Psychodrama

Psychodrama

Steps Recovery Center recognizes how vital the mind, body, and spirit are in their connection to the whole person. We take a holistic approach to treating those with traumas and relatable disorders that may contribute to their substance abuse; this includes treating the whole person, and find that it tends to be more successful, especially since addiction affects every aspect of a person’s life. With a customized and individualized program, a holistic approach just makes sense. It affords an opportunity to meet the patient’s physical and psychological needs and allows them to engage physically, emotionally, and mentally.
What is Psychodrama?
Psychodrama is a form of psychotherapy in which patients act out events from their past in a group setting, commonly called role-playing. Jacoby Levy Moreno developed the treatment method and coined the phrases “group therapy” and “group psychotherapy.” Moreno described psychodrama as “Scientific exploration of truth through dramatic method.”  The approach is grounded in principles of creativity and spontaneity and combines sociometry, group dynamics, and role theory. Its goal is to explore and work through issues in the group using deep action methods that include emotional, cognitive, and behavioral responses. Psychodrama can be an effective treatment in mental health programs, schools, and businesses. During each session, participants reenact specific scenes and experiences, guided by a therapist. It works by the group choosing a protagonist whose issue represents the main elements of the group. The participants play the roles of significant others or the audience. They offer support and enable people to bring underlying beliefs and issues to the surface. A successful psychodrama program helps participants learn and practice new life skills and behaviors. The sessions typically last from one to two hours and can be acted under the guidance of a psychodrama director.
Techniques Used in Psychodrama
A session of psychodrama has three phases: warm-up, action, and sharing. The warm-up phases allow the group to establish trust, group cohesion, and a sense of safety among participants. In the action phase, the protagonist creates a scene based on significant events in their life, under the direction of the therapist. The following techniques are typically used as part of the action phase, which includes:
  • Role reversal: A dramatization where the protagonist steps out of their role and steps into the role of a major person in their life. This enables the protagonist to see themselves in the other’s shoes, to understand the other person’s role, which helps the therapist better understand the dynamics of their relationship. The role reversal helps the protagonist to be more empathetic as well.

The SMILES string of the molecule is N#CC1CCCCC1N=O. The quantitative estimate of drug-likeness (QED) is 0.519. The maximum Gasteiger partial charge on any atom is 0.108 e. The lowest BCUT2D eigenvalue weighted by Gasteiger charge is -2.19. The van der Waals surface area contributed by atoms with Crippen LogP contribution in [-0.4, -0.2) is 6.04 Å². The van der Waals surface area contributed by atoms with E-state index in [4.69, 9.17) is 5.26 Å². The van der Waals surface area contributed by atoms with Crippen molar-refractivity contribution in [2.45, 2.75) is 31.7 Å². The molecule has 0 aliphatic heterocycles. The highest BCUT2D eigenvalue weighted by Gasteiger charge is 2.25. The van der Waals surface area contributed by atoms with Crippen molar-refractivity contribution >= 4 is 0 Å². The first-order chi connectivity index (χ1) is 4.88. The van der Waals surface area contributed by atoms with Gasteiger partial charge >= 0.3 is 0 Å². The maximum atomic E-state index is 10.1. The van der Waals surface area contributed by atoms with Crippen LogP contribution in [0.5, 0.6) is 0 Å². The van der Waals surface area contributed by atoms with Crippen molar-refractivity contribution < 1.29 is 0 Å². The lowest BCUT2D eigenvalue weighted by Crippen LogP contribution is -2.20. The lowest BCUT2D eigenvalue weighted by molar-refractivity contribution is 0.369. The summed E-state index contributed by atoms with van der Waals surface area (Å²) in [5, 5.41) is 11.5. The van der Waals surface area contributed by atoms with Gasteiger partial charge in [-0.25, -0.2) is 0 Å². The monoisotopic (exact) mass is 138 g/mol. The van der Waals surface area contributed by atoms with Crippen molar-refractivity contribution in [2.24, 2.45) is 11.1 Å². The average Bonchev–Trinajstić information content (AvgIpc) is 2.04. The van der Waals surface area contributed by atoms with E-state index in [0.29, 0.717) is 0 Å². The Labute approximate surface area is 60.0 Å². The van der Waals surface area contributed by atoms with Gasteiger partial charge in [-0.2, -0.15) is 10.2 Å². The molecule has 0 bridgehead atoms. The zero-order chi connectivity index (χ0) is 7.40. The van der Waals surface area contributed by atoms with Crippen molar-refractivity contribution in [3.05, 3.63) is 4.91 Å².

• Mirroring: The protagonist becomes an observer, as if in a mirror, as they watch the auxiliary mimic or mirror them, acting out an event so they can watch. The idea is to help the protagonist who may be experiencing major negative feelings, or is feeling distanced or separated from feelings or emotions about the scene.
  • Doubling: The auxiliary ego plays the role of the protagonist; they stand behind or to the side of them and express any emotions or thoughts aloud that members believe to be the protagonist’s feelings and thoughts. Using this technique can build empathy.
  • Soliloquy: The director asks the protagonist to think “out loud” and express their feelings, thoughts, or intentions to the audience. This can be done when speaking to a double, or at the encouragement of the director (therapist).
The sharing phase involves the director shifting back to the therapist role, which allows them to analyze and process the scene. Processing the meaning of the feelings and emotions that come out during psychodrama affords the participants time to reflect on their thoughts and observations that could have an impact on interacting or relating to others. 
Benefits of Psychodrama
As a compelling alternative to traditional cognitive behavioral therapy, psychodrama can be an empowering treatment that yields several benefits. These benefits include:
  • Restoring confidence and well-being
  • Expressing their feelings in a safe and supportive manner
  • Overcoming stress and grief
  • Enhancing learning and life skills
  • Experimenting with new ways of thinking and behaving
  • Improving relationships and communication skills
Conditions or Disorders Psychodrama Treats
A variety of conditions and disorders can benefit from psychodrama, such as:
  • Trauma
  • Addiction
  • Autism
  • Eating disorders
  • Adoption and Attachment issues
Done in a safe environment and by a trained professional, psychodrama can have a dramatic effect on participants.